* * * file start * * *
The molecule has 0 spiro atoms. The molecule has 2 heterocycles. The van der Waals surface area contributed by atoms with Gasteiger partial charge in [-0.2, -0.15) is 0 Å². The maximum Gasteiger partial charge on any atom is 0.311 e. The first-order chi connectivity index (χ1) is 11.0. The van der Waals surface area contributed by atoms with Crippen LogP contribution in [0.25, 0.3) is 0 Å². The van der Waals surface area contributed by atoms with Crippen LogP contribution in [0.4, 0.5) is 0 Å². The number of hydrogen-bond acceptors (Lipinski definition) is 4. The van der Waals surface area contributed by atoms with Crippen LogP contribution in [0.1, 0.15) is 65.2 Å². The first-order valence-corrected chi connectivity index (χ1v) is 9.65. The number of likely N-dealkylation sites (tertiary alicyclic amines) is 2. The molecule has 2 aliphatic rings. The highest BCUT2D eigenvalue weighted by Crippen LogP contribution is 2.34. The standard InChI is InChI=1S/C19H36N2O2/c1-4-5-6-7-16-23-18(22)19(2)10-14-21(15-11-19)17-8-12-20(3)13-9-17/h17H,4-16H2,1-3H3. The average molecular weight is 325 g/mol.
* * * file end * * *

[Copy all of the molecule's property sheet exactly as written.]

The molecule has 0 spiro atoms. The molecule has 2 heterocycles. The van der Waals surface area contributed by atoms with Gasteiger partial charge in [-0.2, -0.15) is 0 Å². The maximum Gasteiger partial charge on any atom is 0.311 e. The first-order chi connectivity index (χ1) is 11.0. The van der Waals surface area contributed by atoms with Crippen LogP contribution in [0.25, 0.3) is 0 Å². The van der Waals surface area contributed by atoms with Crippen LogP contribution in [0.4, 0.5) is 0 Å². The number of hydrogen-bond acceptors (Lipinski definition) is 4. The van der Waals surface area contributed by atoms with Crippen LogP contribution in [0.1, 0.15) is 65.2 Å². The first-order valence-corrected chi connectivity index (χ1v) is 9.65. The number of likely N-dealkylation sites (tertiary alicyclic amines) is 2. The molecule has 2 aliphatic rings. The highest BCUT2D eigenvalue weighted by Crippen LogP contribution is 2.34. The standard InChI is InChI=1S/C19H36N2O2/c1-4-5-6-7-16-23-18(22)19(2)10-14-21(15-11-19)17-8-12-20(3)13-9-17/h17H,4-16H2,1-3H3. The average molecular weight is 325 g/mol.